Schroeder next needs to measure the extent of the change of CMBR, but to do so, he needs to pick a start time. The time he picks is called “quark confinement,” that time within the first second after the Big Bang when subatomic particles, called quarks, joined together to form the first protons and neutrons. (TSOG, at 58, 187.)
And what is the scientific basis for picking quark confinement? Actually, Schroeder does not offer any. Instead he relies on the kabbalist Nachmanides who, according to Schroeder, teaches that Biblical time “starts (‘grabs hold,’ in his words) with the appearance of matter.” (TSOG, at 58.) Of course, even assuming that Nachmanides would have equated the start of matter with quark confinement, a topic about which he presumably knew nothing — as quarks were not discovered until the 1960s — relying on a medieval rabbi for this important fact is not exactly a rigorous application of scientific principles and methodology.
Moreover, if the issue is, as Nachmanides put it, the time when matter grabbed hold, Schroeder could have picked the time when those elementary particles, quarks, were formed, not when they were confined. As we have discussed previously (see Post, 7/08/11), science can take us back, if not to the Big Bang itself, then to 10-43 seconds after the beginning of the universe. This is a time, perhaps between a hundred thousandth and a millionth of a second, before quark confinement. Why not start the cosmic clock then? One answer might be that while such an election would push that age of the universe back by only an exceptionally small fraction of a second, it might also changes Schroeder’s ultimate calculations considerably.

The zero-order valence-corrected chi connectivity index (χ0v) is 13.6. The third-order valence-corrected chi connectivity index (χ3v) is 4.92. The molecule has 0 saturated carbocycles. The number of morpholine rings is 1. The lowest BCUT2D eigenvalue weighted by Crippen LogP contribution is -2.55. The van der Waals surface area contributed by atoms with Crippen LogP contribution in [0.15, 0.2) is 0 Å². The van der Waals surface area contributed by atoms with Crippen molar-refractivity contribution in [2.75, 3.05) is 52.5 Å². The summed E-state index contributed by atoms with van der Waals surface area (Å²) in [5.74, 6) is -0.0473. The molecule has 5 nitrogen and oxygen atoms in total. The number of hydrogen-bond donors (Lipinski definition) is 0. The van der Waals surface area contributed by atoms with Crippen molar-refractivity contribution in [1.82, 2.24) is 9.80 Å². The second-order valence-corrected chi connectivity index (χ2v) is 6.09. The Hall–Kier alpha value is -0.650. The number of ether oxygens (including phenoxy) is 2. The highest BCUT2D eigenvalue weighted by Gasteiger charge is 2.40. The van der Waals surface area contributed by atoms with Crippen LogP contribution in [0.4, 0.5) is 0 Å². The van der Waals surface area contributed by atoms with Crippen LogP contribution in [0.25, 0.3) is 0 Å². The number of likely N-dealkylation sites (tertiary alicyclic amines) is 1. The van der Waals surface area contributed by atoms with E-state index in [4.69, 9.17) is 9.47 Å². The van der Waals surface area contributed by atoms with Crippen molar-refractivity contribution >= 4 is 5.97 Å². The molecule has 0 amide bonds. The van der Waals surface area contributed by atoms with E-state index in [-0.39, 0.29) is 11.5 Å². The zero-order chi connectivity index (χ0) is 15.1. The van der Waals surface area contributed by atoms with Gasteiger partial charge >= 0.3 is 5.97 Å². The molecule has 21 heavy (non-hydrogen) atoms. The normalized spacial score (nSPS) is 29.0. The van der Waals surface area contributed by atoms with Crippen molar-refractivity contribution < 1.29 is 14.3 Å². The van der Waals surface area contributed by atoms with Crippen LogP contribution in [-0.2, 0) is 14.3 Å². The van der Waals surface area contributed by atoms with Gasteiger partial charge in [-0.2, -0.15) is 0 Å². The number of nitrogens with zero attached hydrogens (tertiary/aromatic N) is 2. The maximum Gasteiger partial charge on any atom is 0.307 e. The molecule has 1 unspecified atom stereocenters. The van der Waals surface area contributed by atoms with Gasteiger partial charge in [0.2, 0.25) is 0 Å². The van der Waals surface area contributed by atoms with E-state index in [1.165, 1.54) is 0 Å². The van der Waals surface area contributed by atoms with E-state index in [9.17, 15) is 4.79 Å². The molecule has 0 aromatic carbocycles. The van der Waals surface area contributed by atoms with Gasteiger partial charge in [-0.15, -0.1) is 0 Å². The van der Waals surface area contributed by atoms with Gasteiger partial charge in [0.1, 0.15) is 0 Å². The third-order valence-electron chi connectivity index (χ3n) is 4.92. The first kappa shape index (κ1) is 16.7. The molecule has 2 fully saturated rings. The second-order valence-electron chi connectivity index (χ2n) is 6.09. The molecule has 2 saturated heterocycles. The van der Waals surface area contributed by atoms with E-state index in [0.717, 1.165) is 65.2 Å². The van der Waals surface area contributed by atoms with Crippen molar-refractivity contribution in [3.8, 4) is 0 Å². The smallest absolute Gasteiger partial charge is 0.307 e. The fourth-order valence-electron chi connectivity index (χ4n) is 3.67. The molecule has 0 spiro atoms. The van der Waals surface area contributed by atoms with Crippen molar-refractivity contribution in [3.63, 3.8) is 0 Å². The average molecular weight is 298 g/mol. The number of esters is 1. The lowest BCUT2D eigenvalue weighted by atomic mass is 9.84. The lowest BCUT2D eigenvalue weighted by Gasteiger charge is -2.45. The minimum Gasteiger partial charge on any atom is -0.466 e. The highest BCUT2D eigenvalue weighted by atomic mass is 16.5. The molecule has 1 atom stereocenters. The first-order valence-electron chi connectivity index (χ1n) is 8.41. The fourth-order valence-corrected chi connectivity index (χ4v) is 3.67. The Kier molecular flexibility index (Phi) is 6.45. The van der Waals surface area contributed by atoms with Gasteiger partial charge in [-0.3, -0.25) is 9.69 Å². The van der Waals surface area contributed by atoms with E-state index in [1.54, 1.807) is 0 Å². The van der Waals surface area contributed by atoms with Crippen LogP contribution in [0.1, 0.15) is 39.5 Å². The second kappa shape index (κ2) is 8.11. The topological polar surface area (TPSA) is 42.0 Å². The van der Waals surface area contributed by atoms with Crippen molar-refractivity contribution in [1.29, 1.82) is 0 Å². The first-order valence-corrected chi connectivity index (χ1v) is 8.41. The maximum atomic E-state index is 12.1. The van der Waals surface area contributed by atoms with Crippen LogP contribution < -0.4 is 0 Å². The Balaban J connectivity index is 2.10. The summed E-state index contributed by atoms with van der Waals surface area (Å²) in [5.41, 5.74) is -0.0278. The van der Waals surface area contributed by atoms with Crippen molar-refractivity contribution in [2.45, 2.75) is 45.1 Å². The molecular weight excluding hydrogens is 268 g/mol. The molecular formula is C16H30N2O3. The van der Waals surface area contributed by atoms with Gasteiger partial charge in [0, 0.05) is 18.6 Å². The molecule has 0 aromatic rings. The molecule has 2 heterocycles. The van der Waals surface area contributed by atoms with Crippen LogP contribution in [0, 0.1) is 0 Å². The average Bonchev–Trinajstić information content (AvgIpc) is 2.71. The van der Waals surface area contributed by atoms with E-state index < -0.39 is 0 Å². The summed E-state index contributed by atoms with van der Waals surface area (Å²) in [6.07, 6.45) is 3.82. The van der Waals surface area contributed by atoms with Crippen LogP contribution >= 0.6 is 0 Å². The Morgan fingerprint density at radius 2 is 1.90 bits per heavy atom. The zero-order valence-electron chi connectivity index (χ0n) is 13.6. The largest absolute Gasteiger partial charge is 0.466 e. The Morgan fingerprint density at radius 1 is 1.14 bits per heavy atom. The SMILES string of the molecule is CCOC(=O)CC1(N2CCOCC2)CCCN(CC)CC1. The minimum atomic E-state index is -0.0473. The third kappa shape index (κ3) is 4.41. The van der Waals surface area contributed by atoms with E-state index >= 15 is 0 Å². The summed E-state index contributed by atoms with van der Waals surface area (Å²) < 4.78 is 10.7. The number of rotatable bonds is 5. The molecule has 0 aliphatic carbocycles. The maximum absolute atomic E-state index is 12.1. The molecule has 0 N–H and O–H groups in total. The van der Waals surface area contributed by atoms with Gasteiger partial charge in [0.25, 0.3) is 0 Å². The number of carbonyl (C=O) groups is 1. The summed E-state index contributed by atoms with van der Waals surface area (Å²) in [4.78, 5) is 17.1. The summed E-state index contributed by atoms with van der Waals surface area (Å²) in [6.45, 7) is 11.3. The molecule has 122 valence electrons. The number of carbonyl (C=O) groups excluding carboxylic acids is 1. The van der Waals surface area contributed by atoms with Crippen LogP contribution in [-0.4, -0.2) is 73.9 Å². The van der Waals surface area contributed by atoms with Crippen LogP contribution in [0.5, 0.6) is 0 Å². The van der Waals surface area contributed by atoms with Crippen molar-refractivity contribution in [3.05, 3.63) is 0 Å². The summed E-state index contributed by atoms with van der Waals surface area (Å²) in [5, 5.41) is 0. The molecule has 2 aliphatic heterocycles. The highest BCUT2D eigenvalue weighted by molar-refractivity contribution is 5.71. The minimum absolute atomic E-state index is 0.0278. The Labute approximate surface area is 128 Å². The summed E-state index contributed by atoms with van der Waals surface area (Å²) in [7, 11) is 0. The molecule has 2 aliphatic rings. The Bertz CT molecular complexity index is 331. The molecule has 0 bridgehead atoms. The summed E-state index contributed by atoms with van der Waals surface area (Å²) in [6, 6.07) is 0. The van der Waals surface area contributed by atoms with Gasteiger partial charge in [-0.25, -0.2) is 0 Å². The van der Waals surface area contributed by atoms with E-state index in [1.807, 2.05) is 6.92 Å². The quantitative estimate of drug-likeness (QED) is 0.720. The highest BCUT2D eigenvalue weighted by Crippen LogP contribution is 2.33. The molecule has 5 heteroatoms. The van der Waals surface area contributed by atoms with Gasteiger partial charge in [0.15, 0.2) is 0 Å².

With his scientist hat back on, Schroeder says that at quark confinement, the universe was about “a million million times” smaller than it is now. (TSOG, at 59.) And the frequency of radiant energy was a million million (1012 ) greater than today. (Id.) From all of this, Schroeder concludes that the cosmic clock ticks a million million (i.e., a trillion) times slower today than it did at just after the Big Bang. For every cosmic minute, Schroeder argues that a million million minutes passed on earth. Conversely, a hundred and twenty million Earth years occurred in less than a cosmic hour. (Id. at 60, 206, 209.) Schroeder calls the million million factor “(t)he million-million-to-one ratio.” (TSOG, at 209.)
What follows naturally for Schroeder is the simple process of determining how many cosmic days occurred during the billions of years of conventional time. So, Schroeder multiplies 15 billion years by 365 days and divides the resulting number of days the universe has existed by his million-million to one ratio, and thereby “reduces those fifteen billion years to six days!” (TSOG, at 60.) Who would have guessed?
Schroeder moves on quickly from here to discuss the fine tuned nature of the universe and cite to some articles he says have given the stamp of approval to “this approach.” But let’s pause, look at the numbers and do the math. Fifteen billion times 365 divided by one trillion equals 5.475. That’s not exactly six. And given the point that Schroeder is trying to prove, it seems that his argument leaves us in the middle of the sixth day of biblical creation.
Further, in a somewhat bizarre footnote (TSOG, at 60), Schroeder acknowledges that the National Aeronautics and Space Administration (“NASA”) has calculated the age of the universe to be not fifteen billion years old but about 13.7 billion years old. Nevertheless, he insists on using “the nominal value of 15 billion years.” Why would he do that? Well, if you do the math with 13.7 billion years, which Schroeder does not, the result of his simultaneity theory is 5.001 days, just at the very beginning of the sixth biblical day. If, as Schroeder suggests in a footnote to another issue (at 70), the soul of Adam was not created until the middle of biblical day 5, the consequences of Schroeder’s approach, as applied to a 13.7 billion year old universe, are exceptionally problematic. Of course, Schroeder does not address the theological implications of such a result because he failed to do the math required by his own theory!